Carnegie Mellon University is a place where the future is imagined and re-designed constantly. Roads with self-driving cars, rooms powered by super sensors, and computing directly on your skin are just a few version of the future conceived of by Carnegie Mellon minds. While the future of computing continues to expand, Associate Professor Jeffrey Bigham is working to ensure that the future we create is accessible for all people, not just those who can see or hear or interact with devices in a certain way.
In recognition of his work advancing accessibility research, the ACM named Bigham an ACM Future Leader of Computer Science. The ACM Future of Computing Academy (ACM-FCA) was created with the intent to foster the next generation of computer scientists.
Bigham describes his research as exploring clever combinations of crowds and computation to build truly intelligent systems, with a focus on systems supporting people with disabilities.
"Computing is a part of nearly every human activity," said Bigham when discussing his desire to work closer with ACM. "I think conveying the importance and scope of impact of computing to the public is becoming important as computing directly impacts the lives of more and more people."
Anticipating a need to provide intentional support to the next generation of computer scientists, the ACM created the Future of Computing Academy with a diverse group of researchers to collectively plan for the challenges and opportunities of the future.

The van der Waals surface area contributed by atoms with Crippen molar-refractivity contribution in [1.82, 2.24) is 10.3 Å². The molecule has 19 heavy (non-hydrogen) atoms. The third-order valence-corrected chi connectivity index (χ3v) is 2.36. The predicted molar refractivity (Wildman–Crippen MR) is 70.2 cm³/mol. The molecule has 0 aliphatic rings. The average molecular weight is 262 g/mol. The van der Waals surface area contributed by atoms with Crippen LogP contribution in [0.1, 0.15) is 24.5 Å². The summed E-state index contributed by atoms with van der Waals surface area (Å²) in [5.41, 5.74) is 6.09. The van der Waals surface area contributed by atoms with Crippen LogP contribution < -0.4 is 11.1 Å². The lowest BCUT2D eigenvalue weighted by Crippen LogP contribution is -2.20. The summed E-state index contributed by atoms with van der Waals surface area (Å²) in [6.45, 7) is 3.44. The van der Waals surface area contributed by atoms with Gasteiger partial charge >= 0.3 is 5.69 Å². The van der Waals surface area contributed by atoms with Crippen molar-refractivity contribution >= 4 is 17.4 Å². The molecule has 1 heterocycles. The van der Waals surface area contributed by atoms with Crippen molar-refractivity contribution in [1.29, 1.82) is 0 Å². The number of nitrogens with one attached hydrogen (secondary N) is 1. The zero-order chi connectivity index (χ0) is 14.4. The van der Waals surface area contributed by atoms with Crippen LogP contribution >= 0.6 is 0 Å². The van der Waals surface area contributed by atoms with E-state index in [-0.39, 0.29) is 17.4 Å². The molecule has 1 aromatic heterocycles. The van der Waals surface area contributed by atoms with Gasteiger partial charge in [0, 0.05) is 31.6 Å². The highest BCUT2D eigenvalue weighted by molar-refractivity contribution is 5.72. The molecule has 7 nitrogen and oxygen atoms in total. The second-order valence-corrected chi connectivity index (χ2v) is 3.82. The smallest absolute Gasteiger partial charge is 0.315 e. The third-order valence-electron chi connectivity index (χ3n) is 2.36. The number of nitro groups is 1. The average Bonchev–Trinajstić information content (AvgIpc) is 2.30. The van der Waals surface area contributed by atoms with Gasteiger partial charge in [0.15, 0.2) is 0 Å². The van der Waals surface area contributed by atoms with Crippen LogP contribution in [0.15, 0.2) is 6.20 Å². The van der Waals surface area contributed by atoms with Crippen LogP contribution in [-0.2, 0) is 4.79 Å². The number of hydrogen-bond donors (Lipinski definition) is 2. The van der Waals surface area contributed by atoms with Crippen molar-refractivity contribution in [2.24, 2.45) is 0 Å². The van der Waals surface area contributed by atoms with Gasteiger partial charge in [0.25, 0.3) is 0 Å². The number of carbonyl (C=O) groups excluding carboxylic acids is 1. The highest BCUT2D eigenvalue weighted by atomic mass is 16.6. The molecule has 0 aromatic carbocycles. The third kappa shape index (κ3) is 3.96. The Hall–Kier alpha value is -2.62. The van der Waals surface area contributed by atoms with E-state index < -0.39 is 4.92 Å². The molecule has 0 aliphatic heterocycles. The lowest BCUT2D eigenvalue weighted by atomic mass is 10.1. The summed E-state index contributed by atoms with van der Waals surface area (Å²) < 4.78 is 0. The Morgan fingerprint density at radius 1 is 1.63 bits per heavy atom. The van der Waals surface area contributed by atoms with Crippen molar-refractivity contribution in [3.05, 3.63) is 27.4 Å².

One of these challenges is designing accessibility into not only computer interactions, but into the way we teach and produce research, explained Bigham.
"Unnecessary inaccessibility pervades our research practice – our courses, our presentations and conference venues."
According to Bigham, the challenges facing computer science aren't just about increasing accessibility in future technology, but in having the political will to do the things we know how to do today. He offers the pervasive use of PDFs as an example.
"We know how to make documents accessible to people with disabilities, but the PDF format is especially tricky to make accessible correctly," he said. Despite it's inaccessibility, the PDF remains the format of choice for researchers.
Bigham is headed to San Francisco in June for the inaugural meeting of the ACM Future of Computing Academy meeting.